There are many reasons you suddenly see a check engine light after getting gas. It could be a loose fuel cap, a gasket gone bad on said fuel cap, or a damaged vacuum hose, among others.
Modern cars (mostly those built in the ’90s and beyond) have a complex system that collects fuel vapors and prevents them from being released into the atmosphere. This is called the evaporative emission control (EVAP) system, and it’s designed to help keep our environment clean.
Essentially, it captures the fuel vapors from the fuel tank and stores them in a separate canister until they can be siphoned into the intake manifold in controlled amounts. The ECU constantly monitors this sealed and pressurized system while the engine is running. If it detects a loss of pressure, the check engine light will come on, indicating that there’s a problem. It could be a leak, or it could be something minor.
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So, if the light comes on just after you’ve refueled, take note of these things first: Did you leave the engine running while you filled up the tank? Did the fuel-station attendant overfill the tank?
If you had filled up the tank without turning the engine off, the sensors would’ve still been operational then, and would’ve detected a loss of pressure. Other factors that can cause pressure loss and trigger the check engine light are a loose fuel cap, a bad fuel-cap gasket, or a damaged vacuum hose. An air-tight fuel cap is a crucial part of this system; when you twist open the cap, you are releasing pressure and allowing gas vapors to be vented to the atmosphere.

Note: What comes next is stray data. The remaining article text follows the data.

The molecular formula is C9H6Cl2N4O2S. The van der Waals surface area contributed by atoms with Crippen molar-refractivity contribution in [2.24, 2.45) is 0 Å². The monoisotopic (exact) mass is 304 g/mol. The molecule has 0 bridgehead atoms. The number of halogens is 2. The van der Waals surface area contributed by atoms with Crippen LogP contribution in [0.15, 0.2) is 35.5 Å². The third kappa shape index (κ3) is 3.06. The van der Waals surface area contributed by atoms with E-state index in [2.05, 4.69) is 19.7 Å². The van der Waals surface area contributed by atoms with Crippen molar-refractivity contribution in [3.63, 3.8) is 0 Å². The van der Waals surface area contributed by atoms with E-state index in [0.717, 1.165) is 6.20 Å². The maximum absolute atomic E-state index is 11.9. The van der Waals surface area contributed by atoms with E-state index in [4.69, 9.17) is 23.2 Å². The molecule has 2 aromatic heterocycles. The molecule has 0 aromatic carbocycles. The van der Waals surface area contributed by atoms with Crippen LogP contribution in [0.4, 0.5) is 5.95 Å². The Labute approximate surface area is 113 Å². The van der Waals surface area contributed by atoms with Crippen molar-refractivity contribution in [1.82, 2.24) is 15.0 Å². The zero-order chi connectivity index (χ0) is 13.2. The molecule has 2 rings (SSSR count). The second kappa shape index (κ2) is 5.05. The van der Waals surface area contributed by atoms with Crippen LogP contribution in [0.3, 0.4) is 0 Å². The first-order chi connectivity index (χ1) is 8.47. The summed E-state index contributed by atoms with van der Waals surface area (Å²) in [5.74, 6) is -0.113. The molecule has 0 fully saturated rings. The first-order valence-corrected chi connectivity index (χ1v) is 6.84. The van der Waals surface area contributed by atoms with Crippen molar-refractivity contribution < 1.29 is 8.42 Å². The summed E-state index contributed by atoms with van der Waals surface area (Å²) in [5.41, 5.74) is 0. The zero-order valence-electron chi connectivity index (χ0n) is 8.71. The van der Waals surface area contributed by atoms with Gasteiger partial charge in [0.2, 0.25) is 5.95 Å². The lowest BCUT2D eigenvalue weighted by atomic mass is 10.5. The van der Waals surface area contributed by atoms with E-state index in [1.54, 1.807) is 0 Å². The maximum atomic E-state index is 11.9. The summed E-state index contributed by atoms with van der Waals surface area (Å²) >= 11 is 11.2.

Moreover, the EVAP system comprises rubber hoses, valves, and a canister into which fuel vapors are collected and stored. All of these need to be in good shape to maintain the optimal pressure. If any of these parts have degraded and release fuel vapors as a result, again, the system will sense the pressure loss and the check engine light will come on. Overfilling the tank also causes valves in the canister to stick and release vapors into the atmosphere.
What to do
The simplest solution is to make sure your fuel cap is on tight. Also, turn off the engine while you’re having the tank filled, and make sure the tank isn’t overfilled. If the problem persists, you might need to have the problem checked. For those who have an OBD-II scanner, the code for an EVAP system leak is usually P0442.
In any case, a check engine light doesn’t automatically mean that there’s a catastrophic problem going on. If you don’t address the issue immediately, however, bigger problems may arise. If the check engine light comes on, don’t worry—you should be okay to drive for a few more days until you can have the issue fixed, but definitely have it checked before you embark on longer trips.
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